The history: Mark, a 17-year-old, right-handed volleyball player, presented with right shoulder pain, which he felt whenever he spiked or served the ball. The pain started last season, Mark said, diminished during the months when he wasn’t playing, then got progressively worse as his activity level increased. The pain was in the posterior aspect of the shoulder.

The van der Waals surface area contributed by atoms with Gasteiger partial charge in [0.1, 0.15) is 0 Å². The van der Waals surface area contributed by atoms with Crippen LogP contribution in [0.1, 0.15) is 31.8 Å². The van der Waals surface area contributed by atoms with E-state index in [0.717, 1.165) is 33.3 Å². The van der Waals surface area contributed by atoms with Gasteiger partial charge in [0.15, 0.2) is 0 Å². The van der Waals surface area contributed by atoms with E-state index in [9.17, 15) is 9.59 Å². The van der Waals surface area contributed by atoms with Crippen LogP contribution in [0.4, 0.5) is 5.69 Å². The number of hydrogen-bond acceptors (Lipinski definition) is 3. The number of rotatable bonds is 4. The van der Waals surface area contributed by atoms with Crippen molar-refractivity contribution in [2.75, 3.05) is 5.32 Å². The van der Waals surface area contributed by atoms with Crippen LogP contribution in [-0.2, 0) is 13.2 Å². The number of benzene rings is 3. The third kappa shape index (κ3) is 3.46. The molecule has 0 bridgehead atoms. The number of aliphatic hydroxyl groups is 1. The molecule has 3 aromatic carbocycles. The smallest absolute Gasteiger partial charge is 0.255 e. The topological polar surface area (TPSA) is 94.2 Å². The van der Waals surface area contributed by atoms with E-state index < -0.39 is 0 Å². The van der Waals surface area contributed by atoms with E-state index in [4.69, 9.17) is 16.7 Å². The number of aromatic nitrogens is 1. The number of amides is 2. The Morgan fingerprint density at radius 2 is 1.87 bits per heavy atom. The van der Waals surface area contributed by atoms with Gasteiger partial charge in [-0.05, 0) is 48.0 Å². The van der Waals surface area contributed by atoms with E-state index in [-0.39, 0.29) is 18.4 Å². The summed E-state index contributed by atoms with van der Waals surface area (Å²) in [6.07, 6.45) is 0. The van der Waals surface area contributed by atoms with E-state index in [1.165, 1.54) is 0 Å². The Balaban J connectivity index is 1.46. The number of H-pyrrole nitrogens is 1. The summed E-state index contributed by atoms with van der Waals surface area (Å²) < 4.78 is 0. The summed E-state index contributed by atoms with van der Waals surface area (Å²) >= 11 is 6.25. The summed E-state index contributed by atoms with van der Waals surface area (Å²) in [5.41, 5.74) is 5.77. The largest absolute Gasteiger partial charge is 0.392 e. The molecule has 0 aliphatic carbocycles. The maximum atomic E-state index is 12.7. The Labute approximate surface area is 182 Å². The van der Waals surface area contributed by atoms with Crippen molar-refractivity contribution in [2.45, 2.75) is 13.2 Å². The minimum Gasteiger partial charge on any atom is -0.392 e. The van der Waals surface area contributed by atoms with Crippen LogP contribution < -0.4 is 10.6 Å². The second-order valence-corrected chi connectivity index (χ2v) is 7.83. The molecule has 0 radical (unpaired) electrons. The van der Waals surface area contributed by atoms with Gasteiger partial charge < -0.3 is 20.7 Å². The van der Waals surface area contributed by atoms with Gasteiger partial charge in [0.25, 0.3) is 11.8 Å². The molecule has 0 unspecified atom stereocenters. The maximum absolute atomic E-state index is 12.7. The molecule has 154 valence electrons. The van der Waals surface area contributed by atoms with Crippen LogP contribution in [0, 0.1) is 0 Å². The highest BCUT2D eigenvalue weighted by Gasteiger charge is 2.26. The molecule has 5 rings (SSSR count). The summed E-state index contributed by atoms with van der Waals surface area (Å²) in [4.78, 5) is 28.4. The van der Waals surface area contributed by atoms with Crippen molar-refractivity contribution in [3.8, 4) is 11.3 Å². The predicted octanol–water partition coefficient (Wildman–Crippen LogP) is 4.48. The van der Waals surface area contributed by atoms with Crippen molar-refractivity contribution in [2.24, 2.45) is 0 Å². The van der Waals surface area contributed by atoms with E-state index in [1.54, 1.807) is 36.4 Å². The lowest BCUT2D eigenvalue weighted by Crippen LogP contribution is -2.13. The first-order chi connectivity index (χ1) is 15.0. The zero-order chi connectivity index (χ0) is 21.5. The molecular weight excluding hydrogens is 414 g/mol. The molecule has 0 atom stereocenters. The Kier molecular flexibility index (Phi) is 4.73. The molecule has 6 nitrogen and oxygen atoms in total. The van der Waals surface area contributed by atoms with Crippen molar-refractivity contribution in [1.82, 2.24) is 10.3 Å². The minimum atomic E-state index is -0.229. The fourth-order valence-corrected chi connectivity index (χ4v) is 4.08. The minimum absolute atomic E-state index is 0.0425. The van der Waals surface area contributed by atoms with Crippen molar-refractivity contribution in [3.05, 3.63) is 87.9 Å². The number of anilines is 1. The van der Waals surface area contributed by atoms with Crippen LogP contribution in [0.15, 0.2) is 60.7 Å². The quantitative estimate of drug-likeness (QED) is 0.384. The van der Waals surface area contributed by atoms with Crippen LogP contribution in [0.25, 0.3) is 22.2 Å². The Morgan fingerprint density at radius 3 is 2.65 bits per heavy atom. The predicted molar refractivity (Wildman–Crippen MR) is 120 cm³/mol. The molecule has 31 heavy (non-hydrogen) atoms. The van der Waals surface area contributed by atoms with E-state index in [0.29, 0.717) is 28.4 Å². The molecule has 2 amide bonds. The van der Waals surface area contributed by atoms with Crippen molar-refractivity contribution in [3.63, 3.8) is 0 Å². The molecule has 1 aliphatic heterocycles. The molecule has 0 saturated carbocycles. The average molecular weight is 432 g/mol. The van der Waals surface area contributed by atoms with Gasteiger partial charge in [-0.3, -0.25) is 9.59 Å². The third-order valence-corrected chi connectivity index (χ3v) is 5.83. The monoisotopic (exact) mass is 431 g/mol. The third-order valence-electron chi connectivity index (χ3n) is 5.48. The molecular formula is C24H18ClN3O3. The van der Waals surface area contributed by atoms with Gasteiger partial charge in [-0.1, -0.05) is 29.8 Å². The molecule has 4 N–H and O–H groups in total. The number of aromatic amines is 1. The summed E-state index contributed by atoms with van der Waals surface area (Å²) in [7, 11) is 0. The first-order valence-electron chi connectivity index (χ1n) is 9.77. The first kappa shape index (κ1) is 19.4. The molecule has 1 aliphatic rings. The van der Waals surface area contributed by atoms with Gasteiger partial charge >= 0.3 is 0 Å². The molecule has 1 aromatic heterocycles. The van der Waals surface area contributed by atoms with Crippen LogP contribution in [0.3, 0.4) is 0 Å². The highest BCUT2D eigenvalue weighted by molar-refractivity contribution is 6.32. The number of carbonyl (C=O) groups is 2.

The physical: Physical examination revealed a well-developed, but thin (6’4”, 170 pounds) young man who was not in distress. The general examination was benign, and a joint-specific exam showed no asymmetry or atrophy on inspection and no tenderness to palpation over the posterior and anterior soft tissues of the right shoulder. Rotator cuff testing yielded intact strength for all 4 muscles, but external rotation and supraspinatus testing elicited pain. The crank test, drawer sign, load and shift test, relocation test, and sulcus sign, detailed in TABLE 2,12-14 were all positive for shoulder instability; the Clunk and O’Brien tests were negative, and the contralateral shoulder exam was within normal limits. General joint laxity was observed, with the ability to oppose the thumb to the volar forearm and hyperextension noted in both elbows and knees. There were no outward signs of connective tissue disease. Because of the chronicity of Mark’s pain and the progressive nature of his symptoms, we ordered radiographs, including anterior-posterior, lateral axillary, and scapular Y views. These films showed a nearly skeletally mature male without bony abnormalities; the humeral head was well located in the glenoid.